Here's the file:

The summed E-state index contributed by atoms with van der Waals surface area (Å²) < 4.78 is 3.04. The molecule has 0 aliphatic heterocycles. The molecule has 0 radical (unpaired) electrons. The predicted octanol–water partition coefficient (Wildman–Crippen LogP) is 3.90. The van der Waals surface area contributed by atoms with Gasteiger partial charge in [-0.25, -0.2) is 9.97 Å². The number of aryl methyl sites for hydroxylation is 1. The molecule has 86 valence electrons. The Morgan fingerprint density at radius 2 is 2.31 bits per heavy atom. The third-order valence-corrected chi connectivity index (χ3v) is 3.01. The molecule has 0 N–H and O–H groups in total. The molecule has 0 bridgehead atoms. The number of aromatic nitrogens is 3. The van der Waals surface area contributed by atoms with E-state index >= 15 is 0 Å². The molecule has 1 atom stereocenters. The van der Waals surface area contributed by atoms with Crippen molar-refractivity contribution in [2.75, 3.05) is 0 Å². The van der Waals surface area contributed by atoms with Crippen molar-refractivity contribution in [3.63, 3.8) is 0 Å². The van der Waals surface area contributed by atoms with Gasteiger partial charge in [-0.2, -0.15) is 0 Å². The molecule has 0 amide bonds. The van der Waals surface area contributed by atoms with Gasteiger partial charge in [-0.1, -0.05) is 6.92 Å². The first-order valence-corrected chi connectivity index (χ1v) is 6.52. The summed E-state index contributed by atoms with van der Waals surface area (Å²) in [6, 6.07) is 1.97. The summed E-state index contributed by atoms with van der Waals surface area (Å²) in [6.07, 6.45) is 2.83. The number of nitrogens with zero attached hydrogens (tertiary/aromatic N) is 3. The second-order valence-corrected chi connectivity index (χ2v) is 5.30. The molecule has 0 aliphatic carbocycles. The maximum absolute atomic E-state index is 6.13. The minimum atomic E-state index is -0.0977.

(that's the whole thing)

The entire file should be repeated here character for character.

The summed E-state index contributed by atoms with van der Waals surface area (Å²) < 4.78 is 3.04. The molecule has 0 aliphatic heterocycles. The molecule has 0 radical (unpaired) electrons. The predicted octanol–water partition coefficient (Wildman–Crippen LogP) is 3.90. The van der Waals surface area contributed by atoms with Gasteiger partial charge in [-0.25, -0.2) is 9.97 Å². The number of aryl methyl sites for hydroxylation is 1. The molecule has 86 valence electrons. The Morgan fingerprint density at radius 2 is 2.31 bits per heavy atom. The third-order valence-corrected chi connectivity index (χ3v) is 3.01. The molecule has 0 N–H and O–H groups in total. The molecule has 0 bridgehead atoms. The number of aromatic nitrogens is 3. The van der Waals surface area contributed by atoms with E-state index >= 15 is 0 Å². The molecule has 1 atom stereocenters. The van der Waals surface area contributed by atoms with Crippen molar-refractivity contribution in [2.75, 3.05) is 0 Å². The van der Waals surface area contributed by atoms with Crippen molar-refractivity contribution in [3.63, 3.8) is 0 Å². The van der Waals surface area contributed by atoms with Gasteiger partial charge in [-0.2, -0.15) is 0 Å². The molecule has 0 amide bonds. The van der Waals surface area contributed by atoms with Gasteiger partial charge in [-0.1, -0.05) is 6.92 Å². The first-order valence-corrected chi connectivity index (χ1v) is 6.52. The summed E-state index contributed by atoms with van der Waals surface area (Å²) in [6, 6.07) is 1.97. The summed E-state index contributed by atoms with van der Waals surface area (Å²) in [6.07, 6.45) is 2.83. The number of nitrogens with zero attached hydrogens (tertiary/aromatic N) is 3. The second-order valence-corrected chi connectivity index (χ2v) is 5.30. The molecule has 0 aliphatic carbocycles. The maximum absolute atomic E-state index is 6.13. The minimum atomic E-state index is -0.0977.